Several states are making it more difficult for women to obtain an abortion. Some states only have one abortion provider. Some states require a 24 – 48 hour waiting period after seeing a doctor before he will perform an abortion. Now some states are requiring trans-vaginal ultrasounds prior to an abortion. Some states won’t even allow abortions to save the life of the mother. Additionally, there are forces out there trying to ban birth control.
Please take a few minutes to read about Emma Brown Carmack and what her lack of birth control and a safe abortion meant to her family.
Emma Carmack was my great-grandmother. She lived in Tennessee and was married with six children. Her husband was an alcoholic who seldom worked and when he did earn some money, all of it went to alcohol. Emma and her children were incredibly poor. They had to rely upon the kindness of neighbors for food and clothing. They often went to bed hungry. In the early 1900s, when Emma’s oldest child (my grandmother) was 11 years old, Emma discovered she was pregnant again. This was in the days of “marital rights” for husbands and women could not legally say “no” to a husband. There was also no form of reliable, effective birth control, or any way to safely terminate the pregnancy.
Emma was desperate. She didn’t want to bring another child into the world only to face starvation. She had no hopes of providing a good future for her children and another child would just mean even less for the children she already had. We’re not talking about fewer toys…we’re talking about less food, less hope.
So, Emma did what thousands of other desperate women did. She tried to end her pregnancy with knitting needles. She sent my grandmother and her older boys off to school. She sent the younger boys to a neighbor’s house. She left her three month old baby in his crib. Then she laid down on her bed and tried to end her pregnancy. Emma bled to death in her bed. She must have had a few minutes to realize that she was going to die and leave her children motherless. Can you imagine how helpless and desperate she felt?
My grandmother came home from school to find the baby crying in his crib and her mother laying on a blood-soaked mattress. Now she was faced with the prospect of caring for all her younger brothers and she was only 11 years old. Her father appeared long enough to bury his wife and put his children on a bus to Arizona. A young girl, caring for a three month old baby and four other young children, all the way from Tennessee to Arizona. They moved in with a spinster aunt who raised them. They still lived in poverty with very little hope of a decent future. I’m proud to say that my grandmother raised her brothers well. She worked hard and sent them to school and one of them managed to go to college. One joined the military and died in Germany during world War I. But my grandmother’s opportunities were very limited by the circumstances of caring for her siblings.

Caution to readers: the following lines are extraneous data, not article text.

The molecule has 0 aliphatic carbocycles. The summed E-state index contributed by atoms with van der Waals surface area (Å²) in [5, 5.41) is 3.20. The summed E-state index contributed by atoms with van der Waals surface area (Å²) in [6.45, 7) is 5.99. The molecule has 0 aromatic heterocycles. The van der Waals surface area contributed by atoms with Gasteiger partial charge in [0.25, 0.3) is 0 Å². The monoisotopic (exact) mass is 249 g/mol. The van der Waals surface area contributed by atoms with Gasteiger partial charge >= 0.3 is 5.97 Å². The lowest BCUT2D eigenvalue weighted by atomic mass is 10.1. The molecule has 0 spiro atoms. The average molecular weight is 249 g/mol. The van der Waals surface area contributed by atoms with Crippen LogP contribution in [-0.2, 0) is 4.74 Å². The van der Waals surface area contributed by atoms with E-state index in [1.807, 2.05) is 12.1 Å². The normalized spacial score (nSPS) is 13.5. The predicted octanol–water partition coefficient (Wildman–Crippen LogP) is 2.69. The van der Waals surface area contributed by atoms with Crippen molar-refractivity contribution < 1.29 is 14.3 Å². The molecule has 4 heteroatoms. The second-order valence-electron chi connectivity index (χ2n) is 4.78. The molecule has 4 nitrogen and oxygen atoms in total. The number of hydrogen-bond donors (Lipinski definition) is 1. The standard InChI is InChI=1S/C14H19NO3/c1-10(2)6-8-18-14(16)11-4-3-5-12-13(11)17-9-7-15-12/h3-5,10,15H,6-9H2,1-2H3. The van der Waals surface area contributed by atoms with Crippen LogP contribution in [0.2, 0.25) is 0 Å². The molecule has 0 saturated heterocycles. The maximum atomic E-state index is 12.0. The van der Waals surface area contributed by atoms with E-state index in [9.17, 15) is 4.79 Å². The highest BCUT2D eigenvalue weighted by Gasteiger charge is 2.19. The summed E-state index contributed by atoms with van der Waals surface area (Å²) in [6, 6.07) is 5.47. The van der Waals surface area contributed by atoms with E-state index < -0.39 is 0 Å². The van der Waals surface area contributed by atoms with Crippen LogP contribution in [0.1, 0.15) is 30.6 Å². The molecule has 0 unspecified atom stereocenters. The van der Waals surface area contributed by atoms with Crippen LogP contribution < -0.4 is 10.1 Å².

I have a very old picture of Emma sitting on a lawn in a long dress and surrounded by friends and sisters. Sitting in front of her is a blonde haired toddler who I believe is my grandmother. Emma looks very happy in the picture. When I look at this, I often wonder how long she was happy. She must have been worn down by having a baby every year and the poverty that overtook her life. I can’t imagine that her happiness lasted very long.
Studies have shown that women who control how often and how many babies they have are much healthier and happier. So are their children. I have never believed that abortions are good. But I do believe they are necessary at times. Desperate women take desperate measures and those measures shouldn’t have to include knitting needles, back-alley doctors, infections, bleeding, and death.
If you have a mother, sister, wife or daughter, please consider their circumstances. They should have every right to plan their pregnancies and control the size of their families. If their life is in danger, would you want them to die rather than have an abortion?
The goal of both conservatives and liberals is to reduce the number of abortions performed in this country. But making them illegal won’t do that. It will just mean that more women will die. Banning birth control will only increase the number of abortions performed whether they are legal or not.
If there is a woman in your life that you care about, please join her in her fight to retain the right to birth control and her right to choose what is best for her and her family.
Please consider this important issue when you vote and remember what happened to Emma Carmack because of her lack of choices. My grandmother and her brothers had to grow up without their mother. Their children all grew up without their grandmother.
We can stop this from happening again, but only if we stand together.